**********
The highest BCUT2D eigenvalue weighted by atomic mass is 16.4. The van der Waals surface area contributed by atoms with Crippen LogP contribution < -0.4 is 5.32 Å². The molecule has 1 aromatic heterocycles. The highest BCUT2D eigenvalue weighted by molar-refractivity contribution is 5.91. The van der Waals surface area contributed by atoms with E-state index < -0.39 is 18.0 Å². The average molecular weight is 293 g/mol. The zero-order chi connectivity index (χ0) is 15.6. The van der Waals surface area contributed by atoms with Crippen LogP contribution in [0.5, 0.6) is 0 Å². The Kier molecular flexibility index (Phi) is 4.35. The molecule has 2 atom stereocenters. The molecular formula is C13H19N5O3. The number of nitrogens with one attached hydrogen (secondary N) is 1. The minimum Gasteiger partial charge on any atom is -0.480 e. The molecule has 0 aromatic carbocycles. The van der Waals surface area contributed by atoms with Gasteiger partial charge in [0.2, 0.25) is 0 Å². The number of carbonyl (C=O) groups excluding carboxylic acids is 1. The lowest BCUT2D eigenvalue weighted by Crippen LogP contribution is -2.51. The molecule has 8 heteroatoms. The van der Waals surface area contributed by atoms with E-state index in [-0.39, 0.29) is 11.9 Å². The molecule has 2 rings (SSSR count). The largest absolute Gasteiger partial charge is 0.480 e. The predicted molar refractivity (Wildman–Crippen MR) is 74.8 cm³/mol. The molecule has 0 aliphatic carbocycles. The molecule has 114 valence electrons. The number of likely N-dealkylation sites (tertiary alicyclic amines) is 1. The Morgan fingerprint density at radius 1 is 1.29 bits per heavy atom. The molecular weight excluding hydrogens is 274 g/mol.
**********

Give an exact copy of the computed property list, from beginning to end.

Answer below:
The highest BCUT2D eigenvalue weighted by atomic mass is 16.4. The van der Waals surface area contributed by atoms with Crippen LogP contribution < -0.4 is 5.32 Å². The molecule has 1 aromatic heterocycles. The highest BCUT2D eigenvalue weighted by molar-refractivity contribution is 5.91. The van der Waals surface area contributed by atoms with E-state index < -0.39 is 18.0 Å². The average molecular weight is 293 g/mol. The zero-order chi connectivity index (χ0) is 15.6. The van der Waals surface area contributed by atoms with Crippen LogP contribution in [0.5, 0.6) is 0 Å². The Kier molecular flexibility index (Phi) is 4.35. The molecule has 2 atom stereocenters. The molecular formula is C13H19N5O3. The number of nitrogens with one attached hydrogen (secondary N) is 1. The minimum Gasteiger partial charge on any atom is -0.480 e. The molecule has 0 aromatic carbocycles. The van der Waals surface area contributed by atoms with Gasteiger partial charge in [0.2, 0.25) is 0 Å². The number of carbonyl (C=O) groups excluding carboxylic acids is 1. The lowest BCUT2D eigenvalue weighted by Crippen LogP contribution is -2.51. The molecule has 8 heteroatoms. The van der Waals surface area contributed by atoms with E-state index in [-0.39, 0.29) is 11.9 Å². The molecule has 2 rings (SSSR count). The largest absolute Gasteiger partial charge is 0.480 e. The predicted molar refractivity (Wildman–Crippen MR) is 74.8 cm³/mol. The molecule has 0 aliphatic carbocycles. The molecule has 114 valence electrons. The number of likely N-dealkylation sites (tertiary alicyclic amines) is 1. The Morgan fingerprint density at radius 1 is 1.29 bits per heavy atom. The molecular weight excluding hydrogens is 274 g/mol.